I have a SSL certificate that is due to expire very soon and I need to generate a CSR in order to get my certificate renewed.

I have the private key pem file on hand and I have set myself up to run the following command.

openssl req -out codesigning.csr -key my-company-apps-Private-Key.pem -new

When I run this command it is asking me for the following...

Country Name: State Name: Locality Name: Organization Name: Organizational Unit Name: Common Name: Email Address Challenge Password: Company Name:

The guy who generated the initial CSR has left the company and I havce no idea what he would have put in for these answers on the original CSR.

Do the questions to these answers matter for the CSR?

Is there anyway I can find out this information using the original certificate?

Any other guidance would be welcome.

thanks in advance.

  • Is this for SSL or Code Signing? – Bryan Field Oct 4 '16 at 15:49

I downloaded the certificate of the wikipedia website. Then I executed

openssl x509 -text -in star.wikipedia.org.crt -inform PEM

and it prints out a lot of stuff. Below I think you can find the relevant pieces of information:

kai@MYHOST:~$ openssl x509 -text -in star.wikipedia.org.crt -inform PEM
        Version: 3 (0x2)
        Serial Number:
    Signature Algorithm: sha256WithRSAEncryption
        Issuer: C=BE, O=GlobalSign nv-sa, CN=GlobalSign Organization Validation CA - SHA256 - G2
            Not Before: Dec 10 23:22:05 2015 GMT
            Not After : Dec 10 22:46:04 2016 GMT
====>  Subject: C=US, ST=California, L=San Francisco, O=Wikimedia Foundation, Inc., CN=*.wikipedia.org
        Subject Public Key Info:
            Public Key Algorithm: id-ecPublicKey
                Public-Key: (256 bit)
                ASN1 OID: prime256v1
        X509v3 extensions:
            X509v3 Key Usage: critical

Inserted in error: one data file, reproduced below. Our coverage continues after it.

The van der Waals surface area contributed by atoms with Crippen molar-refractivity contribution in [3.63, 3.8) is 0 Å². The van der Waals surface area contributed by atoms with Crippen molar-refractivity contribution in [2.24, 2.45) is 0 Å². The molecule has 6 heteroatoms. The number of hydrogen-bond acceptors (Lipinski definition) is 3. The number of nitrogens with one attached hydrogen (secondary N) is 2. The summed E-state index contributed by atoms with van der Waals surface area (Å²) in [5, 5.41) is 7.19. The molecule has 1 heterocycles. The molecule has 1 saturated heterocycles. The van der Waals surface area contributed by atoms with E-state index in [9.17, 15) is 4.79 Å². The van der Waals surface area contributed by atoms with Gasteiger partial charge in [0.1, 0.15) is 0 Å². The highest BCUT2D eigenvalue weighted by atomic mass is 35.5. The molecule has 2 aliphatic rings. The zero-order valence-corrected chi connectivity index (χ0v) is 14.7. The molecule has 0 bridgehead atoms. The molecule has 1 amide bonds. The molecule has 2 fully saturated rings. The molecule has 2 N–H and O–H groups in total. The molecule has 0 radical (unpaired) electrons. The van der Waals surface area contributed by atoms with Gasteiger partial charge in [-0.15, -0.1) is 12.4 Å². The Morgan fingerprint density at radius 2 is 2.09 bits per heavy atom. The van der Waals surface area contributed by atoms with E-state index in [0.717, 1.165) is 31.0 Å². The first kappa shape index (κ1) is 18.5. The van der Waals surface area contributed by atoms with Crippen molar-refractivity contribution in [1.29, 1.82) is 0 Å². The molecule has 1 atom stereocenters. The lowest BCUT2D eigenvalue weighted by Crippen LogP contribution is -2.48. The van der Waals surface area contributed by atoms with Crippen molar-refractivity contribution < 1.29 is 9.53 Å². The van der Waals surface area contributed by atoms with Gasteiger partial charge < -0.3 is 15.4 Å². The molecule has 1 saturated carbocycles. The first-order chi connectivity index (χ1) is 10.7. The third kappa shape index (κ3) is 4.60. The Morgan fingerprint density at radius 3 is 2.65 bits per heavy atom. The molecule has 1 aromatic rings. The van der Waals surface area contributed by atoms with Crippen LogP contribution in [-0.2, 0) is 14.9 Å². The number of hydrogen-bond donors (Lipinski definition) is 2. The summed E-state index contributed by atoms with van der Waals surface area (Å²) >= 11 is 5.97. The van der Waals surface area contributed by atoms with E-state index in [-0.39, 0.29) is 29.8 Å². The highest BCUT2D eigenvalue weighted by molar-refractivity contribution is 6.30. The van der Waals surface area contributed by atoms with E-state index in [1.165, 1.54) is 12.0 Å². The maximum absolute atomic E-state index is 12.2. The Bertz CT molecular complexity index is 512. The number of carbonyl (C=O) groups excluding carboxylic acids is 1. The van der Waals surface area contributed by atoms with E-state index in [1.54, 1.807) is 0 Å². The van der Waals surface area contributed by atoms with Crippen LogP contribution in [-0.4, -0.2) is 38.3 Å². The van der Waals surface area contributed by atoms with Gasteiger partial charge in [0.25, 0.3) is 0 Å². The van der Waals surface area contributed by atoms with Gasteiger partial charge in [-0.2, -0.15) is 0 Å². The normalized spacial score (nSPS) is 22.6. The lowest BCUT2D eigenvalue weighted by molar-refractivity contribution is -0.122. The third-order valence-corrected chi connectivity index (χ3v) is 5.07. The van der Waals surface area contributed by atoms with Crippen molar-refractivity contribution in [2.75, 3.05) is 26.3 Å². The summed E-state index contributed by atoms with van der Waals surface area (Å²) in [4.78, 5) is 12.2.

Digital Signature, Key Encipherment
            X509v3 Certificate Policies: 
                  CPS: https://www.globalsign.com/repository/

            X509v3 Subject Alternative Name:

I have marked the relevant section. It says basically

Country = US
State = California
Location = San Francisco
Organization = Wikimedia Foundation, Inc.
Common Name=*.wikipedia.org

You can do the same with your old certificate and then you know exactly what you need to enter in the CSR.
The purpose of this is to provide an identity description the CA can vouch for. The format to describe the identity is taken from the X.500 directory standard which uses those C, L, OU, etc. tokens.
It's probably a good idea to enter the same values from the previous certificate. In case company name or location has changed and you want to reflect that in the X.500 name then your CA will probably start some kind of process to verify that the new name is accurate...


CN and SAN both matter, as there are RFIs that require identifier matching. For example, for TLS RFC 6125. So be deliberate with these. For other fields it matters less, so just copy what you have in your old certificate.

Before you generate CSR, I recommend verifying that you have 2048-bit or better key. You can do this by running:

$ openssl x509 -in public.pem -text -noout | grep "RSA Public Key" RSA

Also, consider including basicConstraints and extendedKeyUsage extensions.


All of this can be extracted from your previous certificate, simply by using the View Certificate feature in your favorite Browser, once you visit the https URL of your site.

However, the only one that really matters is Common Name. This is the domain name which needs to be secured.

All the others can change on each renewal.

If you have SAN domains (alternate domain names, see this question for an example image) then those will have to be configured, but that is a subject for a different question.

I don't think you should use a Challenge Password. I've not heard of this being used in a CSR.

  • 1
    once you visit the https URL of your site. The question is about codesigning certificate, not about SSL. – Crypt32 Oct 4 '16 at 14:56
  • The OP should clarify then. "I have a SSL certificate that is due to expire very soon and I need to generate a CSR in order to get my certificate renewed." made me think it was for HTTPS, but I now see the code sample says codesigning.csr. – Bryan Field Oct 4 '16 at 15:25
  • I am confused about how renewals work on codesigning certificates, since the code should theoretically remain 'signed' for the lifetime of the application? – Bryan Field Oct 4 '16 at 15:27
  • it works in the same way. Signature lifetime is extended beyond signing cert lifetime by using timestamping: sysadmins.lv/blog-en/digital-signatures.aspx – Crypt32 Oct 4 '16 at 16:23

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